Moving Out of My Comfort Zone
I am a creature of habit. When I go to Chili’s, I order the same fajita plate every time. When I go to Baskin Robbins, you won’t see me trying bubble gum, very berry strawberry, or chocolate chip cookie dough; I stay with what I know works for me – golden vanilla. But when it comes to education, I am restless; I love teaching and learning, and I am always looking for new or better ways to solve our age-old problems, especially when it comes to teaching writing. I like to think I am somewhat progressive (although after writing this post, I realize I have a long way to go to earn that label). I am also a strong proponent of online education. I should be. I have been with Kaplan University now for almost seven years. I believe in our students and our mission at Kaplan, and I have never worked with such intelligent and motivated individuals in my life.
Those intelligent and motivated individuals get to me sometimes, though, especially the group I work with. They are all so technically saavy, and me, well, I’m not. When I think of technology and writing, I think of my computer, word processing program, and my printer. What else do I need? Even managing this blog is a struggle for me. I don’t always know what I’m doing. Staff send me links to this and that to post, and I literally have a mini panic attack whenever I get their emails only because technology makes me nervous. And now with social media and multimedia being mainstream in education, thus also in my job, I am even farther out of my comfort zone than ever before. And these motivated individuals I work with won’t stop. They are always finding new educational resources to share. Melody Pickle, Joni Boone, and Chrissine Rios, in particular, are excellent social media finders. Kurtis finds all sorts of cool online articles. Lisa finds educational subscriptions and some very funny videos. And Kella, well, that woman is in another universe entirely from me technologically. And me, well…
Education means stretching your mind and moving out of your comfort zone. For me, that means I have to consider educational resources and strategies that are new and even foreign to me. So in the spirit of sharing resources with colleagues, I thought I’d share some resources from a couple of these highly technical, motivated, and intelligent people I work with.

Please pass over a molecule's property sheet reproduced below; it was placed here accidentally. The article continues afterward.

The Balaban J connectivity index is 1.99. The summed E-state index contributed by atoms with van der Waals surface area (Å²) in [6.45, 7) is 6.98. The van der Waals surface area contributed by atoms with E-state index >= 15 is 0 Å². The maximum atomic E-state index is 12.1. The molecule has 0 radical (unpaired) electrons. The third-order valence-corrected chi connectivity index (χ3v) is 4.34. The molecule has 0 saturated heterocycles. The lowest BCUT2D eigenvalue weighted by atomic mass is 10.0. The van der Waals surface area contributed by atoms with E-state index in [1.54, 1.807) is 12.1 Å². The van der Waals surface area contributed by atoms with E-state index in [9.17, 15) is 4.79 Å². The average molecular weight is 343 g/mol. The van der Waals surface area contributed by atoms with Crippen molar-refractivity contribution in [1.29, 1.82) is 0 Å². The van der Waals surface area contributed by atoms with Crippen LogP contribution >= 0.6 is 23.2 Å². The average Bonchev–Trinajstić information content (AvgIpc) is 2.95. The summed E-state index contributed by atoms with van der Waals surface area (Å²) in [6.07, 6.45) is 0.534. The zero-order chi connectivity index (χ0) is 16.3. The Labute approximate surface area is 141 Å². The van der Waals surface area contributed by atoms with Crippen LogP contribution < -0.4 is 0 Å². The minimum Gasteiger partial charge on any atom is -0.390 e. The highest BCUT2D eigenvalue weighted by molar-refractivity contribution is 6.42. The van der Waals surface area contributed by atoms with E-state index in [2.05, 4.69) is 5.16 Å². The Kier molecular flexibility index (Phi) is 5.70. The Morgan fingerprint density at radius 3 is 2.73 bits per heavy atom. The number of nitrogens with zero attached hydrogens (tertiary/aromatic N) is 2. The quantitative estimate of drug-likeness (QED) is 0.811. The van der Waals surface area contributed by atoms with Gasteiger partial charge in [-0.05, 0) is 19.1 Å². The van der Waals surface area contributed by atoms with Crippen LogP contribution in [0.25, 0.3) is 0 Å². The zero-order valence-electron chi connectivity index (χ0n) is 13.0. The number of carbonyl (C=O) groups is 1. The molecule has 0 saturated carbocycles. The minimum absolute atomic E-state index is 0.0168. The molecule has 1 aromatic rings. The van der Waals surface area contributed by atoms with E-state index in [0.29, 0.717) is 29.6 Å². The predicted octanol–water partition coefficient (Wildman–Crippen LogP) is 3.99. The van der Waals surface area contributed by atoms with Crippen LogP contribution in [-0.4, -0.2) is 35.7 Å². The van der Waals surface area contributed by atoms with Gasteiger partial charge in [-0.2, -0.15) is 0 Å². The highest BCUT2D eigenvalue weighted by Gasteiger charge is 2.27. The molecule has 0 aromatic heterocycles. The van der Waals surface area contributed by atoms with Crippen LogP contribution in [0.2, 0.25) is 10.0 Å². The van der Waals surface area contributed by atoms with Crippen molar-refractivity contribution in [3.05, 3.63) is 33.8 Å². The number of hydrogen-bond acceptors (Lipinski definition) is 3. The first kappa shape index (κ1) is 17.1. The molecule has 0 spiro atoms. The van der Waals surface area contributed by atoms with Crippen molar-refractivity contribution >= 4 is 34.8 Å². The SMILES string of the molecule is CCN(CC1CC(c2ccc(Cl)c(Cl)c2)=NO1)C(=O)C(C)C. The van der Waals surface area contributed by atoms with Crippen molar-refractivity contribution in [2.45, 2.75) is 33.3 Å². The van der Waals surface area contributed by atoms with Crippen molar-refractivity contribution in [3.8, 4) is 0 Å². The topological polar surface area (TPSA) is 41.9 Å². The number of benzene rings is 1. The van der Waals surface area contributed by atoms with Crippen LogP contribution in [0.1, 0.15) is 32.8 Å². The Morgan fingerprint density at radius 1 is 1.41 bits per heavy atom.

- Melody sent me a link to Edublog award winners. This site is full of things that make me nervous, but I bet everyone else will enjoy browsing the sites, blogs, videos, and webinars.
- Kella sent the group a list of cool tech tools and her initial thoughts regarding their use:
- Synchtube (site does not work in IE; must use Chrome or Firefox) “allows you to instantly create public and private rooms where you can watch YouTube and Vimeo music and videos synchronized with up to 50 people. Everyone views the same video at the same exact time.” Kella’s thoughts: We could use this site for virtual field trips in workshops and user group meetings! We’d all be on the same page too. How nifty!
- TypeWith.me is, in a word, awesome!!! Up to 16 people can collaborate on one document and, here’s where this application beats the pants off of Google Docs, there is a real-time screen capture of who is contributing what so you can see the writing process in action. Kella’s thoughts: We could use this software to create a video about the Writing Process, brainstorm with students in live tutoring so we both can type on a white board with minimal fuss or instructions (very intuitive, much more so than Adobe Connect), or we could use this tool to collaborate in meetings with one another.
- Lino.it is also a really cool application that encourages people collaborate in a space way cooler and more dynamic than Wallwisher. You can upload images, text, video, photos, etc. and collaborate on joint brainstorming sessions. Kella’s thoughts: I could see this tool used as an ice breaker or idea generator in workshops, as a way for our staff to collaborate on our own individual projects (it’s a virtual bulletin board and reminder space), among other uses. The sky’s the limit (and it’s free!).
- ScribLINK lets up to 6 people play around on a free whiteboard. The functionality is a wee bit more flexible than Adobe Connect. Students can be invited to get URL and Email and upload files by saving, printing, or sending. There’s even VoIP and phone conferencing (talking with students!) on this whiteboard too. Kella’s thoughts: This software might be especially helpful for ELL outreach and tutoring sessions (any tutoring session where there are smaller one-on-one interactions).
There are many, many other links our group shares with each other, but I’ll stop here for today. This list has more resources than I can handle looking at in even one month.
Please let us know if you have cool tech tools or educational sites to share and your thoughts on their uses, especially for writing. –Diane